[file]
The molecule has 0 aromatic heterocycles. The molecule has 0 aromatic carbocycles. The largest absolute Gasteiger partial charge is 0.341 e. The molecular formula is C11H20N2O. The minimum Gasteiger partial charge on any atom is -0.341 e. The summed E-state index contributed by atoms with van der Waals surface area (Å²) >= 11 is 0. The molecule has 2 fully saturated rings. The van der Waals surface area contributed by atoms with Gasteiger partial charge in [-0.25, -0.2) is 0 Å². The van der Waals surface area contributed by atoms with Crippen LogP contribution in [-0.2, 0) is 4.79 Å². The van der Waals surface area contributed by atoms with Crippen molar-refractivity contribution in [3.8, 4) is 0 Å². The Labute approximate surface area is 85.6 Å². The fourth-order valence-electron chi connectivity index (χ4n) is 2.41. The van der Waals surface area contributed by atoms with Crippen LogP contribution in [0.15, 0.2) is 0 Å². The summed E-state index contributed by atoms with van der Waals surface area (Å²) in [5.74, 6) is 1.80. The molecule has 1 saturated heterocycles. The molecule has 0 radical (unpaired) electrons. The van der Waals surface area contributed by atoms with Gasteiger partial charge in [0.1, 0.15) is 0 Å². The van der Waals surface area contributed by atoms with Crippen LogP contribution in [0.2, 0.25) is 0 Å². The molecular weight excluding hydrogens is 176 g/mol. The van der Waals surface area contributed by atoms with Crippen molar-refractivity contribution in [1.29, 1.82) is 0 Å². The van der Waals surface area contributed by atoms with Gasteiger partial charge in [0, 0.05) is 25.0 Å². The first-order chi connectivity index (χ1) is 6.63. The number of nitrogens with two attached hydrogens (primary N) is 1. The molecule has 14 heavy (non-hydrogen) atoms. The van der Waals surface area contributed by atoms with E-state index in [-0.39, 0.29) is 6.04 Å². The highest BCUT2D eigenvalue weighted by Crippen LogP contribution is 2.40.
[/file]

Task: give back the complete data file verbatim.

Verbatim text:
The molecule has 0 aromatic heterocycles. The molecule has 0 aromatic carbocycles. The largest absolute Gasteiger partial charge is 0.341 e. The molecular formula is C11H20N2O. The minimum Gasteiger partial charge on any atom is -0.341 e. The summed E-state index contributed by atoms with van der Waals surface area (Å²) >= 11 is 0. The molecule has 2 fully saturated rings. The van der Waals surface area contributed by atoms with Gasteiger partial charge in [-0.25, -0.2) is 0 Å². The van der Waals surface area contributed by atoms with Crippen LogP contribution in [-0.2, 0) is 4.79 Å². The van der Waals surface area contributed by atoms with Crippen molar-refractivity contribution in [3.8, 4) is 0 Å². The Labute approximate surface area is 85.6 Å². The fourth-order valence-electron chi connectivity index (χ4n) is 2.41. The van der Waals surface area contributed by atoms with Crippen LogP contribution in [0.15, 0.2) is 0 Å². The summed E-state index contributed by atoms with van der Waals surface area (Å²) in [5.74, 6) is 1.80. The molecule has 1 saturated heterocycles. The molecule has 0 radical (unpaired) electrons. The van der Waals surface area contributed by atoms with Gasteiger partial charge in [0.1, 0.15) is 0 Å². The van der Waals surface area contributed by atoms with Crippen LogP contribution in [0.2, 0.25) is 0 Å². The molecular weight excluding hydrogens is 176 g/mol. The van der Waals surface area contributed by atoms with Crippen molar-refractivity contribution in [1.29, 1.82) is 0 Å². The van der Waals surface area contributed by atoms with Gasteiger partial charge in [0, 0.05) is 25.0 Å². The first-order chi connectivity index (χ1) is 6.63. The number of nitrogens with two attached hydrogens (primary N) is 1. The molecule has 14 heavy (non-hydrogen) atoms. The van der Waals surface area contributed by atoms with E-state index in [-0.39, 0.29) is 6.04 Å². The highest BCUT2D eigenvalue weighted by Crippen LogP contribution is 2.40.